School resource officers, locked doors help prevent school shootings, Ky. experts say
Experts who testified said that school officials should ensure entryways are secure at every building and invest in resource officers who are trained to handle threats of gun violence.
FRANKFORT, Ky. (WDRB) -- As school districts across the country explore ways to make their classrooms safer amid threats of violence, Kentucky experts told lawmakers Monday that school resource officers and better building security are two key places to start.
Their testimony before the Interim Joint Education Committee will be considered by a working group tasked with examining school safety in Kentucky following the Jan. 23 shooting at Marshall County High School that left two students dead and 19 injured.
Jon Akers, executive director of the Kentucky Center for School Safety, says some schools have looked at installing metal detectors, having staff check students' backpacks or arming school personnel, among other possibilities, in response to recent shootings. Marshall County Schools, for instance, has banned middle- and high-school students from carrying backpacks and installed metal detectors as part of its safety strategy.
"School safety is a comprehensive issue," Akers said. "It's going to take a lot more than just these components right here to make schools safer."
He and others who testified said that school officials should ensure entryways are secure at every building and invest in resource officers who are trained to handle threats of gun violence. Since the Marshall County shooting, schools have reported receiving nearly 300 threats, Akers said.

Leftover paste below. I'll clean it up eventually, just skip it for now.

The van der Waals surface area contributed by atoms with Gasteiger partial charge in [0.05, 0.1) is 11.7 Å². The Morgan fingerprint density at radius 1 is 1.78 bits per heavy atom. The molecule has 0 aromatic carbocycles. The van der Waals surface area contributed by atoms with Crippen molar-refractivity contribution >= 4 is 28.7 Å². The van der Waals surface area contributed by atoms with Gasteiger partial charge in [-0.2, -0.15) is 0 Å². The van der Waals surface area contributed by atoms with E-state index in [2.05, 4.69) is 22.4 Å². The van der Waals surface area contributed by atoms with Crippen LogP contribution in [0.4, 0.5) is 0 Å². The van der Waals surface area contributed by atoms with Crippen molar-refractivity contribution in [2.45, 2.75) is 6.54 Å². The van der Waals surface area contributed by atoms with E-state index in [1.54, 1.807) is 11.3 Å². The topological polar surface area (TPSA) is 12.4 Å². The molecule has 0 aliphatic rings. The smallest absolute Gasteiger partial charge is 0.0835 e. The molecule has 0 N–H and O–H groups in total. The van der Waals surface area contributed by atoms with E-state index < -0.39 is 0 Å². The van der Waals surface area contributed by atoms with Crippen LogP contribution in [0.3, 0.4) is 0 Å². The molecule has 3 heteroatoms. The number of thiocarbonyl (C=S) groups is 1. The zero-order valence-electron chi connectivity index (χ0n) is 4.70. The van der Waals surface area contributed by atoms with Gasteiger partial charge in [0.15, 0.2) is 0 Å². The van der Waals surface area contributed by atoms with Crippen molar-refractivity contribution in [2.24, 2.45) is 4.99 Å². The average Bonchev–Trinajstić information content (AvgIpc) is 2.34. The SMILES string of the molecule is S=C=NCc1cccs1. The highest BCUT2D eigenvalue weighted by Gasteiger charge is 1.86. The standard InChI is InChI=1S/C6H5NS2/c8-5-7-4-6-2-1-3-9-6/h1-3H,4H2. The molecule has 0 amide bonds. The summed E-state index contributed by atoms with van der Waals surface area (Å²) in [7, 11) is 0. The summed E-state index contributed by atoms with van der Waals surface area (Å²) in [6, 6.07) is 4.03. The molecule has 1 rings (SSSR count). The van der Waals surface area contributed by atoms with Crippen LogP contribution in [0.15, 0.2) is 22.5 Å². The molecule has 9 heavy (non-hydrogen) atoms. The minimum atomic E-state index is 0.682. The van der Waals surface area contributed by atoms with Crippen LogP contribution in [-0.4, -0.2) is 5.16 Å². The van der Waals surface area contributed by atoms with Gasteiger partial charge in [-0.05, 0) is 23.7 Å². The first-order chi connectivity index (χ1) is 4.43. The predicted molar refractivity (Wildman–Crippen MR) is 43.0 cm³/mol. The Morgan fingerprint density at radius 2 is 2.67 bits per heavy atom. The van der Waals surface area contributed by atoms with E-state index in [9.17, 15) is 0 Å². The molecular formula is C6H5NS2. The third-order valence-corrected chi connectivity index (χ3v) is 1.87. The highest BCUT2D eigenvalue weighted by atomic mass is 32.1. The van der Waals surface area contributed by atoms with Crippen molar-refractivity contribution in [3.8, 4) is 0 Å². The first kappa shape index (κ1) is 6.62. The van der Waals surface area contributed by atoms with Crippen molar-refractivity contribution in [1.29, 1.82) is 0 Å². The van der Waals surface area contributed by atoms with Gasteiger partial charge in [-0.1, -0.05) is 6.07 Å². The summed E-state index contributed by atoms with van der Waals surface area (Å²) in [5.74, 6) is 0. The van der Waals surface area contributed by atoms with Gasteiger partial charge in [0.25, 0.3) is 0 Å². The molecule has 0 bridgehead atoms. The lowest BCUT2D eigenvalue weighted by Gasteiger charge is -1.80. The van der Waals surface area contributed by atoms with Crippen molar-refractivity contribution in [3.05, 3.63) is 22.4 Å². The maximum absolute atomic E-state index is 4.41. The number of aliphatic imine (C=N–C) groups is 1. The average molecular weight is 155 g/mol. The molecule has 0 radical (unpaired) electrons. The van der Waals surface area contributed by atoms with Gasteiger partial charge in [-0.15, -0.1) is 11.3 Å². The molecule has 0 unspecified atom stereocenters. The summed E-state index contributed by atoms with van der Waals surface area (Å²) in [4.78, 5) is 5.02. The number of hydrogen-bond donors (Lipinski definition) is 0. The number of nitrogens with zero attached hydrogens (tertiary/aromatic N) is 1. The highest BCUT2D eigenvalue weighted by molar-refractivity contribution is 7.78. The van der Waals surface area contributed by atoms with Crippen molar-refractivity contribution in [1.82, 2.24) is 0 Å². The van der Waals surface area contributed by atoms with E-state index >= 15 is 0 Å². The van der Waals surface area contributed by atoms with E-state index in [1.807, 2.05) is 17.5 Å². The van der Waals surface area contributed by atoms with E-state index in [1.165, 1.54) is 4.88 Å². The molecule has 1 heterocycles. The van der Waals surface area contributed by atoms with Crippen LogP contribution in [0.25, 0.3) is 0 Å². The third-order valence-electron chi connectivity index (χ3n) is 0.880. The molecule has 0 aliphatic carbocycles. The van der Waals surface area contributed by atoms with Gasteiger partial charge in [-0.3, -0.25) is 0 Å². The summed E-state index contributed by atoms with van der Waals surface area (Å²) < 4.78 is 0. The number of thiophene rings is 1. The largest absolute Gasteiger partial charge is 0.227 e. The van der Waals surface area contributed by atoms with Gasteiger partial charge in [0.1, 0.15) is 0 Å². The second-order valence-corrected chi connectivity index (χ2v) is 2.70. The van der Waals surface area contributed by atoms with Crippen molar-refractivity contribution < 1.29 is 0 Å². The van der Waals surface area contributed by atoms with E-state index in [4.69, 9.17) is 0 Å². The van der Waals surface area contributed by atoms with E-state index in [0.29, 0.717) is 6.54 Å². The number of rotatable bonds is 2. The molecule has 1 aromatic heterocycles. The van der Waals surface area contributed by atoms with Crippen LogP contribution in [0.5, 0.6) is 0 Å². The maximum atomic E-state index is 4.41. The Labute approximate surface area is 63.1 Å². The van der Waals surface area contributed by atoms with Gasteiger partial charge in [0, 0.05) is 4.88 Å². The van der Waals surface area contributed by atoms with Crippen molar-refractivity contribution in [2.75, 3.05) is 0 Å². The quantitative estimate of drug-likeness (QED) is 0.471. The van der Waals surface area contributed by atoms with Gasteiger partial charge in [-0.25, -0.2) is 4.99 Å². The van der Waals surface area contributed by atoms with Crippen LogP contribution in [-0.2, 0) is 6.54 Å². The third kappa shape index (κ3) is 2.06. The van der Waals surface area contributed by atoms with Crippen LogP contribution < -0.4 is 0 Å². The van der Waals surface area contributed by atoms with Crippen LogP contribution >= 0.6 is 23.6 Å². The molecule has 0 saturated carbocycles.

While they advocated for an increased law enforcement presence in schools, those who testified Monday made clear that they don't think arming teachers is appropriate.
About a third of Kentucky's 120 counties have no law enforcement presence in schools, according to Chris Barrier, president of the Kentucky Association of School Resource Officers.
Mark Filburn, former commissioner of the Department of Criminal Justice Training, said police are better trained to handle traumatic situations and bring different mindsets to their profession than teachers.
"There's a whole lot to facing someone when someone's shooting a gun at you that you can't learn in a week," said Filburn, who noted a Western Kentucky University poll that found 70 percent of respondents support the use of school resource officers and 63 percent would back tax increases to pay for them.
Some on the education panel agreed. Rep. Bam Carney, chairman of the House Education Committee, said he hoped the General Assembly and various local groups like the Kentucky League of Cities and Kentucky Association of Counties can find a way to help school districts hire armed resource officers.
"I don't want teachers packing," said Carney, R-Campbellsville. "I'm not going to send my child to a school where a teacher is packing because that's not what they're trained for."
Legislation filed in the aftermath of the Marshall County shooting that would have allowed districts to designate school marshals failed to gain traction in this year's legislative session.
Locking school doors is also a fundamental tool in preventing violence in schools, the experts said.
Securing a school's entryway and installing a video intercom system can cost up to $10,000, Filburn said.
"Nothing is 100 percent," Filburn said. "All we're trying to do is make our kids, our children, our most valuable asset in life, to give them every chance they can to survive, and if we've got the doors wide open in our schools and an intruder can walk in, we haven't done that."
Reach reporter Kevin Wheatley at 502-585-0838 and email@example.com. Follow him on Twitter @KevinWheatleyKY.
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